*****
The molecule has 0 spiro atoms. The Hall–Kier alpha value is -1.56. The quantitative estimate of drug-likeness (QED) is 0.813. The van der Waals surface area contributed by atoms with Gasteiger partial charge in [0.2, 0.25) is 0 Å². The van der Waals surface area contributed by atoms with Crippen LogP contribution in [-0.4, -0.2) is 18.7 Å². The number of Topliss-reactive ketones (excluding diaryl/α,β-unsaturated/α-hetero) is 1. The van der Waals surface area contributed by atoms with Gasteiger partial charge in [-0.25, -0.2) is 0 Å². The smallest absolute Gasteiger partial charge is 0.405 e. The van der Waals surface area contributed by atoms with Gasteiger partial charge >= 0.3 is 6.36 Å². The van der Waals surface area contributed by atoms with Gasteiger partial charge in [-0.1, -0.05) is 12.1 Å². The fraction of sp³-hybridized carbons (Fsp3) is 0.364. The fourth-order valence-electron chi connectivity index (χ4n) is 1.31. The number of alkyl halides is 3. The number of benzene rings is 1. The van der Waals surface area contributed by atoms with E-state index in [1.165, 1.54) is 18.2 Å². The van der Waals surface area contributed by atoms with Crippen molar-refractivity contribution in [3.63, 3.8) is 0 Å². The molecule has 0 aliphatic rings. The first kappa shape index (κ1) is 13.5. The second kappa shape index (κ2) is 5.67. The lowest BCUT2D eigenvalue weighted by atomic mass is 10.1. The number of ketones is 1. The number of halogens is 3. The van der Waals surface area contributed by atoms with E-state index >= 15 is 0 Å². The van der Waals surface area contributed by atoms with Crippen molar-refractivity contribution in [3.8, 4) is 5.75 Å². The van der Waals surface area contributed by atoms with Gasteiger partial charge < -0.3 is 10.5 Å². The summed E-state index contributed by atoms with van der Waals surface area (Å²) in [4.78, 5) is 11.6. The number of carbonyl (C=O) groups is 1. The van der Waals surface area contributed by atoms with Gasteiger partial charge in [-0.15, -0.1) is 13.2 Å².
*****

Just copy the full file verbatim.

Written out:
The molecule has 0 spiro atoms. The Hall–Kier alpha value is -1.56. The quantitative estimate of drug-likeness (QED) is 0.813. The van der Waals surface area contributed by atoms with Gasteiger partial charge in [0.2, 0.25) is 0 Å². The van der Waals surface area contributed by atoms with Crippen LogP contribution in [-0.4, -0.2) is 18.7 Å². The number of Topliss-reactive ketones (excluding diaryl/α,β-unsaturated/α-hetero) is 1. The van der Waals surface area contributed by atoms with Gasteiger partial charge in [-0.25, -0.2) is 0 Å². The smallest absolute Gasteiger partial charge is 0.405 e. The van der Waals surface area contributed by atoms with Gasteiger partial charge >= 0.3 is 6.36 Å². The van der Waals surface area contributed by atoms with Gasteiger partial charge in [-0.1, -0.05) is 12.1 Å². The fraction of sp³-hybridized carbons (Fsp3) is 0.364. The fourth-order valence-electron chi connectivity index (χ4n) is 1.31. The number of alkyl halides is 3. The number of benzene rings is 1. The van der Waals surface area contributed by atoms with E-state index in [1.165, 1.54) is 18.2 Å². The van der Waals surface area contributed by atoms with Crippen molar-refractivity contribution in [3.63, 3.8) is 0 Å². The molecule has 0 aliphatic rings. The first kappa shape index (κ1) is 13.5. The second kappa shape index (κ2) is 5.67. The lowest BCUT2D eigenvalue weighted by atomic mass is 10.1. The number of ketones is 1. The number of halogens is 3. The van der Waals surface area contributed by atoms with E-state index >= 15 is 0 Å². The van der Waals surface area contributed by atoms with Crippen molar-refractivity contribution in [3.8, 4) is 5.75 Å². The van der Waals surface area contributed by atoms with Gasteiger partial charge < -0.3 is 10.5 Å². The summed E-state index contributed by atoms with van der Waals surface area (Å²) in [4.78, 5) is 11.6. The number of carbonyl (C=O) groups is 1. The van der Waals surface area contributed by atoms with Gasteiger partial charge in [-0.15, -0.1) is 13.2 Å².